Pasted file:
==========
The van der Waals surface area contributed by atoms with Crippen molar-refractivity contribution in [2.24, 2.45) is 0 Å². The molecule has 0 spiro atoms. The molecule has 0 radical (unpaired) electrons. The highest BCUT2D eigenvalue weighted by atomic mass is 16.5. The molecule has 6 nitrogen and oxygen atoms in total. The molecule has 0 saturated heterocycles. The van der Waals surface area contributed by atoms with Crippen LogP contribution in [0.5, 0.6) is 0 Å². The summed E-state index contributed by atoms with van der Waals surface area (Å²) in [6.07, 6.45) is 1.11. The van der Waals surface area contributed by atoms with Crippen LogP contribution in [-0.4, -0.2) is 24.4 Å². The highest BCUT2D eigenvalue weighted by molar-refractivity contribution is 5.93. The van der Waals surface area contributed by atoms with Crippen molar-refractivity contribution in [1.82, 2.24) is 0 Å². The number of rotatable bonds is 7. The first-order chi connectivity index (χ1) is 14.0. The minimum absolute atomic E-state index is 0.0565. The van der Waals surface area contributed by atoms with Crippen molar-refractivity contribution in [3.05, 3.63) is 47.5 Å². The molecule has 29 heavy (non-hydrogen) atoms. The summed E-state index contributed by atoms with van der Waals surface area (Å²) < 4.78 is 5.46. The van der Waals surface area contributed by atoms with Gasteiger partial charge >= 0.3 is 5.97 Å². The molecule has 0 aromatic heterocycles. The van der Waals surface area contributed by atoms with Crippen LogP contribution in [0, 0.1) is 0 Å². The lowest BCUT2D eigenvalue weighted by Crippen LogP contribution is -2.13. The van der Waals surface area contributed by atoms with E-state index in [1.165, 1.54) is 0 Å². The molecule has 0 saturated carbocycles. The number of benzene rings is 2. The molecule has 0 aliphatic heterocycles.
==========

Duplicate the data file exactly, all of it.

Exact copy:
The van der Waals surface area contributed by atoms with Crippen molar-refractivity contribution in [2.24, 2.45) is 0 Å². The molecule has 0 spiro atoms. The molecule has 0 radical (unpaired) electrons. The highest BCUT2D eigenvalue weighted by atomic mass is 16.5. The molecule has 6 nitrogen and oxygen atoms in total. The molecule has 0 saturated heterocycles. The van der Waals surface area contributed by atoms with Crippen LogP contribution in [0.5, 0.6) is 0 Å². The summed E-state index contributed by atoms with van der Waals surface area (Å²) in [6.07, 6.45) is 1.11. The van der Waals surface area contributed by atoms with Crippen LogP contribution in [-0.4, -0.2) is 24.4 Å². The highest BCUT2D eigenvalue weighted by molar-refractivity contribution is 5.93. The van der Waals surface area contributed by atoms with Crippen molar-refractivity contribution in [1.82, 2.24) is 0 Å². The number of rotatable bonds is 7. The first-order chi connectivity index (χ1) is 14.0. The minimum absolute atomic E-state index is 0.0565. The van der Waals surface area contributed by atoms with Crippen molar-refractivity contribution in [3.05, 3.63) is 47.5 Å². The molecule has 29 heavy (non-hydrogen) atoms. The summed E-state index contributed by atoms with van der Waals surface area (Å²) < 4.78 is 5.46. The van der Waals surface area contributed by atoms with Gasteiger partial charge >= 0.3 is 5.97 Å². The molecule has 0 aromatic heterocycles. The van der Waals surface area contributed by atoms with Crippen LogP contribution in [0, 0.1) is 0 Å². The lowest BCUT2D eigenvalue weighted by Crippen LogP contribution is -2.13. The van der Waals surface area contributed by atoms with E-state index in [1.165, 1.54) is 0 Å². The molecule has 0 saturated carbocycles. The number of benzene rings is 2. The molecule has 0 aliphatic heterocycles.